Homs.. The Last Act

The film showcases another example of the Assad regime’s systematic displacement policy of the rebelling cities during the 2011 revolution. The siege of Homs which started in 2012 and lasted until 2017 when the regime expelled the last inhabitant of al-Waar neighborhood.

The film also reveals, through special audio leaks, the Russian role as a party of the conflict, not as a guarantor of reconciliation as it claims to be.

Men of Dignity.. The Cry of the Free

The “Men of Dignity” movement started in the context of the Syrian revolution. It has devised in 2014 in the governorate of Sweida, south of Syria, as a response to the internal conflict of the local community on one hand, and to the Assad’s regime and the terrorist forces behaviors on the other.

The film “Men of Dignity.. The Cry of the Free” sheds light on the societal and revolutionary movement outside the official opposition institutions. It also highlights the changes that occurred in the movement and the strategy of the Assad regime to curbing the movement, including the accusation for the elimination of the movement’s leader Al-Balous.

Martyrs’ River

At the beginning of 2013, the rebel-controlled areas in Aleppo city north of Syria have expanded at the expense of the Assad regime’s control over the city. Such a victory of the rebels has instigated the regime to commit numerous massacres in an attempt to deter the expansion of the rebels.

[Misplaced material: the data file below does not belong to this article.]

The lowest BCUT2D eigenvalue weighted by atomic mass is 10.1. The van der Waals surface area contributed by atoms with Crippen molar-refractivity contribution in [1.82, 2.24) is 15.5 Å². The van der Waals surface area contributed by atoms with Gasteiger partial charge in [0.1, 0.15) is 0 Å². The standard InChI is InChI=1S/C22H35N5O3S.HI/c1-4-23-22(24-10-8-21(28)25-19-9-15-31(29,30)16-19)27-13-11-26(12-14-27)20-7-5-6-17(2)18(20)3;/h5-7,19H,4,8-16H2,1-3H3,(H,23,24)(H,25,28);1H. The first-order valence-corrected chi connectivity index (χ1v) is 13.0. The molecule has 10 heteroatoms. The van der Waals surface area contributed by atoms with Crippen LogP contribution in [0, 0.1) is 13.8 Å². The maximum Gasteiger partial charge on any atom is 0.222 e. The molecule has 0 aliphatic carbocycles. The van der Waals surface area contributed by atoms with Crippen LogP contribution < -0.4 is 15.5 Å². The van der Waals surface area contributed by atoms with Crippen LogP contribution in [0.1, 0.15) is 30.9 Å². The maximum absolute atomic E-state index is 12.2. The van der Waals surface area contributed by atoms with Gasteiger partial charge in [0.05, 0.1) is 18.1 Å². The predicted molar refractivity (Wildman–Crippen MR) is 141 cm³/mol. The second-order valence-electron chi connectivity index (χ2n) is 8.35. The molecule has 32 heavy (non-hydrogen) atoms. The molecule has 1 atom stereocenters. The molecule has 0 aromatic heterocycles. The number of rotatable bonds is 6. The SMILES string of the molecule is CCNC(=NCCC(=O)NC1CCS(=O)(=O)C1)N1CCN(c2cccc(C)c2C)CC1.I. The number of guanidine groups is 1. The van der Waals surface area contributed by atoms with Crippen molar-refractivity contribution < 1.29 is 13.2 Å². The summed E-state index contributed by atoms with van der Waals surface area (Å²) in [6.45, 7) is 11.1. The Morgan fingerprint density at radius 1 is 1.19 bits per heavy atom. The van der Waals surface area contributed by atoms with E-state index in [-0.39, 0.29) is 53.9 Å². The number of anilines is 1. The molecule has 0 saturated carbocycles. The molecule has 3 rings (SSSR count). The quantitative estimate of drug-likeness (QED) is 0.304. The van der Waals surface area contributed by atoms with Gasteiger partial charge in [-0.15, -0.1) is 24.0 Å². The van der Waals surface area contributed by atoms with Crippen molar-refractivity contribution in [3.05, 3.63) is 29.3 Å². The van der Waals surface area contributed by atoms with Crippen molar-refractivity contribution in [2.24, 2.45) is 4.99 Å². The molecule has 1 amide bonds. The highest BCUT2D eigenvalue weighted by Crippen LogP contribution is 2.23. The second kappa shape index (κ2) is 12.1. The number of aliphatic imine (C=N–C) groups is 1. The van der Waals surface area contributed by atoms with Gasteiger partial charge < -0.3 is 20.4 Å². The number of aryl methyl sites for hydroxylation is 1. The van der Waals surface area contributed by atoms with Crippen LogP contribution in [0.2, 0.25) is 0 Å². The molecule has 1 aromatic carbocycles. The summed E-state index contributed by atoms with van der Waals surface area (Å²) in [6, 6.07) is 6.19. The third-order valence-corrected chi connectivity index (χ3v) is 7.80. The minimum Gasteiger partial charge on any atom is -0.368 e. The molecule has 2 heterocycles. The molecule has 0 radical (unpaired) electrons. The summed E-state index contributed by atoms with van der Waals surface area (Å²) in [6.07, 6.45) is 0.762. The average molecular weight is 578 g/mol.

The film, “Martyr’s River”, tells the story of the massacre of the Queiq River, which crosses from the regime’s controlled area to the rebel areas, and whose waters carried the bodies of this heinous massacre.

Mendil (Tissues)

The filmmaker comes across a shocking experience with a young girl who sells tissues in the bus stations (Metrobus) in the streets of Istanbul. Curious to know more about her story, the filmmaker follows her; loses her, but he eventually meets nine-year-old Ali. Ali takes the filmmaker into a journey in the world of the Mendil’s street children vendors to experience the life of hardship, pain, oppression as well as flashes of stealth joy, play and hope for a hot meal or school admission.

Mendil is a documentary film that showcases the stories of the Syrian street children who are forced to become vendors of tissues in the streets of Istanbul as a result of the war in Syria.

A Fighter with Saddam

A portrait documentary with the former Iraqi Chief of Staff and Fao liberation leader, the defected General Nizar al-Khazraji. The guest reveals about important secrets from the modern history of Iraq and the Arab region, such as: the Iran-Iraq war, the October 1973 war, and the chemical incident in Halabja. Through an exclusive interview, al-Khazraji also sheds light on some of Saddam’s secrets and his contentious relationship with some Gulf countries.

Ceaser Backstage